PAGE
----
Generating Enriched Metagenomes from Active Microorganisms with DNA Stable Isotope Probing

  • Carolina Grob
  • Martin Taubert
  • Alexandra M. Howat
  • Oliver J. Burns
  • Yin Chen
  • Josh D. Neufeld
  • J. Colin MurrellEmail author
Part of the Springer Protocols Handbooks book series (SPH)


Cultivation-dependent methods have long been used to characterise the physiology of microorganisms after they have been isolated from the environment. In contrast, cultivation-independent methods help better identify the microorganisms that regulate specific biogeochemical processes in situ, regardless of their ability to grow in the laboratory. In this chapter, we describe how the cultivation-independent technique of DNA stable isotope probing (DNA-SIP) can be combined with targeted functional gene probing and metagenomic analyses to characterise the metabolic potential of active microbes from environmental samples, including those that assimilate labelled hydrocarbons. DNA-SIP enables the separation of DNA from microbes that have assimilated a given 13C-labelled substrate into their biomass (i.e., heavy DNA) from those that have not (i.e., light DNA). The heavy DNA can be used subsequently for PCR amplicon sequencing and metagenome sequencing, which can potentially lead to retrieving genomes of uncultivated and active microbial representatives.


DNA stable isotope probing High-throughput sequencing Metabolic labelling Metagenomics 



This work was possible thanks to the financial support from the Gordon and Betty Moore Foundation Marine Microbiology Initiative Grant GBMF3303 to J. Colin Murrell and Yin Chen, and the Earth and Life Systems Alliance, Norwich Research Park, Norwich, UK. Josh Neufeld acknowledges a Discovery Grant from the Natural Sciences and Engineering Research Council of Canada (NSERC).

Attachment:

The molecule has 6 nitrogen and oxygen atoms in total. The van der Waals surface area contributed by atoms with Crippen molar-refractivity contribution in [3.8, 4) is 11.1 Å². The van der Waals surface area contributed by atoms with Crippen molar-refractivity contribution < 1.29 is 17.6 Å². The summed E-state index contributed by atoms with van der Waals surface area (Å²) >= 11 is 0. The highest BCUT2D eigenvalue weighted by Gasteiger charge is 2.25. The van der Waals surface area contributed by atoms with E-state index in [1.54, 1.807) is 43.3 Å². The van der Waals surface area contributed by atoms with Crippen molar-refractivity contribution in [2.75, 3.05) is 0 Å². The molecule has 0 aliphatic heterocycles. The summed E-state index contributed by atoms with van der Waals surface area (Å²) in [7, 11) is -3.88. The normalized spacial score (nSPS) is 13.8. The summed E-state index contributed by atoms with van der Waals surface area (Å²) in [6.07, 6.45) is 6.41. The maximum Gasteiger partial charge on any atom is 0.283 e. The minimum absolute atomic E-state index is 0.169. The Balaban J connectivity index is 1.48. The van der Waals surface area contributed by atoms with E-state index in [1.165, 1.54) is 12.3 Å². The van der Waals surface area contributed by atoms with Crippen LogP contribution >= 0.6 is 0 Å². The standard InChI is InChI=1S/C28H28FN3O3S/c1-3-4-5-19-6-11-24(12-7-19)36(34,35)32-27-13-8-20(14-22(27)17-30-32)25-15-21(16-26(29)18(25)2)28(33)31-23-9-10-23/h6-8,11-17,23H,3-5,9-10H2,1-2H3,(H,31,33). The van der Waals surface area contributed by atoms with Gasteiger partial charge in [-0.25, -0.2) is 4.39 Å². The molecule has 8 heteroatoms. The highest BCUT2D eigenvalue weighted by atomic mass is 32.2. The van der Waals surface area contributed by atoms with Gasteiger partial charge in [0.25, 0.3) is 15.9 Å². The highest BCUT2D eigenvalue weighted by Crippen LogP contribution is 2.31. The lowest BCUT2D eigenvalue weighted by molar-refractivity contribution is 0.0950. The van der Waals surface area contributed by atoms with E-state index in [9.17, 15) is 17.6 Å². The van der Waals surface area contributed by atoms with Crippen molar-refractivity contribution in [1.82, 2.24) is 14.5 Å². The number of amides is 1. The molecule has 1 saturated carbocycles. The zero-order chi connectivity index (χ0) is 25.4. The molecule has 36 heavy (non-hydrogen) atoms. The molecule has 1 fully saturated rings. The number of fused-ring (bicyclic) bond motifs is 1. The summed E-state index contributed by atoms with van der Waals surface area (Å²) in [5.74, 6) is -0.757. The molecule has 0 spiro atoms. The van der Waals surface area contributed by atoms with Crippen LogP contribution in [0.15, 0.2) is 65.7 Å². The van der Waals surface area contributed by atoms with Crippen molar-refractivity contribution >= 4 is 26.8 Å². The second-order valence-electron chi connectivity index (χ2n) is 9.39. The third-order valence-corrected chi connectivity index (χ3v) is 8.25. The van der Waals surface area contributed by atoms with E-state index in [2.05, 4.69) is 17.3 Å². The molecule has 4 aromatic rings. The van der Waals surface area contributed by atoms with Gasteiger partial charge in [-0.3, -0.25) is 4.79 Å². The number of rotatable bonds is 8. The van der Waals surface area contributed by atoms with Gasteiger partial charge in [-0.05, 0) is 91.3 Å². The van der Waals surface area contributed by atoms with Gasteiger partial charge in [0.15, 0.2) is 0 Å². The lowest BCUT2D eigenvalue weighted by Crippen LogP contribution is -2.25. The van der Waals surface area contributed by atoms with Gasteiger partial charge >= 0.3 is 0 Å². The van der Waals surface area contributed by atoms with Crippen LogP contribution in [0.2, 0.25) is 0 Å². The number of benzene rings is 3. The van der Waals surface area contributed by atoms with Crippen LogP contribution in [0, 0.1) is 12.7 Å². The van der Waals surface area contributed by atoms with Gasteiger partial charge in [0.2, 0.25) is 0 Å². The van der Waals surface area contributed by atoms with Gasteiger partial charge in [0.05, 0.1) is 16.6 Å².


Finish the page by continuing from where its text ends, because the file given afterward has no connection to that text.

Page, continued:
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Copyright information

© Springer-Verlag Berlin Heidelberg 2015

Authors and Affiliations

  • Carolina Grob
    • 1
  • Martin Taubert
    • 1
  • Alexandra M. Howat
    • 1
  • Oliver J. Burns
    • 2
  • Yin Chen
    • 3
  • Josh D. Neufeld
    • 4
  • J. Colin Murrell
    • 1
    Email author
  1. 1.School of Environmental Sciences, University of East Anglia, Norwich Research ParkNorwichUK
  2. 2.School of Biological Sciences, University of East Anglia, Norwich Research ParkNorwichUK
  3. 3.School of Life Sciences, University of WarwickCoventryUK
  4. 4.Department of BiologyUniversity of WaterlooWaterlooCanada

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